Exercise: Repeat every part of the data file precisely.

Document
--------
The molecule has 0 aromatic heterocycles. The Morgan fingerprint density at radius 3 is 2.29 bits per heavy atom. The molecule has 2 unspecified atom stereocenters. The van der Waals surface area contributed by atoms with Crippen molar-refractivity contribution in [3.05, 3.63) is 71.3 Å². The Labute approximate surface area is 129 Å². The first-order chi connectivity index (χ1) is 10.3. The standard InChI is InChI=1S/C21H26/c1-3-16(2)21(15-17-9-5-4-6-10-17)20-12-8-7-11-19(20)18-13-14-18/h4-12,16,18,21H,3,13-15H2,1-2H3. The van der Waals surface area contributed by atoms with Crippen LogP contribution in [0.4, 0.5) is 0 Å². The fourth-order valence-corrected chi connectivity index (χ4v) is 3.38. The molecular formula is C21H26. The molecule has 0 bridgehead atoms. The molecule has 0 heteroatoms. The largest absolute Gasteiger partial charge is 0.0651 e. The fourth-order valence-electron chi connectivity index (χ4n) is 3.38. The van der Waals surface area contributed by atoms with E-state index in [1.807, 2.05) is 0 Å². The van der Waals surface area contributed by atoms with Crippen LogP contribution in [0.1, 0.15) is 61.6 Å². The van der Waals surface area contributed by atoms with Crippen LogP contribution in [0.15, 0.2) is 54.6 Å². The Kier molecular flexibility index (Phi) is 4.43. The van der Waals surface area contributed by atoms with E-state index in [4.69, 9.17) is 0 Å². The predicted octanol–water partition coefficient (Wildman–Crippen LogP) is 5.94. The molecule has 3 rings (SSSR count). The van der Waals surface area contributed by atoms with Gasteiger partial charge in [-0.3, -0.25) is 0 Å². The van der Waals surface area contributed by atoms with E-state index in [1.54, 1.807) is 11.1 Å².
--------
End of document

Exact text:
The molecule has 0 aromatic heterocycles. The Morgan fingerprint density at radius 3 is 2.29 bits per heavy atom. The molecule has 2 unspecified atom stereocenters. The van der Waals surface area contributed by atoms with Crippen molar-refractivity contribution in [3.05, 3.63) is 71.3 Å². The Labute approximate surface area is 129 Å². The first-order chi connectivity index (χ1) is 10.3. The standard InChI is InChI=1S/C21H26/c1-3-16(2)21(15-17-9-5-4-6-10-17)20-12-8-7-11-19(20)18-13-14-18/h4-12,16,18,21H,3,13-15H2,1-2H3. The van der Waals surface area contributed by atoms with Crippen LogP contribution in [0.4, 0.5) is 0 Å². The fourth-order valence-corrected chi connectivity index (χ4v) is 3.38. The molecular formula is C21H26. The molecule has 0 bridgehead atoms. The molecule has 0 heteroatoms. The largest absolute Gasteiger partial charge is 0.0651 e. The fourth-order valence-electron chi connectivity index (χ4n) is 3.38. The van der Waals surface area contributed by atoms with E-state index in [1.807, 2.05) is 0 Å². The van der Waals surface area contributed by atoms with Crippen LogP contribution in [0.1, 0.15) is 61.6 Å². The van der Waals surface area contributed by atoms with Crippen LogP contribution in [0.15, 0.2) is 54.6 Å². The Kier molecular flexibility index (Phi) is 4.43. The van der Waals surface area contributed by atoms with E-state index in [4.69, 9.17) is 0 Å². The predicted octanol–water partition coefficient (Wildman–Crippen LogP) is 5.94. The molecule has 3 rings (SSSR count). The van der Waals surface area contributed by atoms with Gasteiger partial charge in [-0.3, -0.25) is 0 Å². The van der Waals surface area contributed by atoms with E-state index in [1.54, 1.807) is 11.1 Å².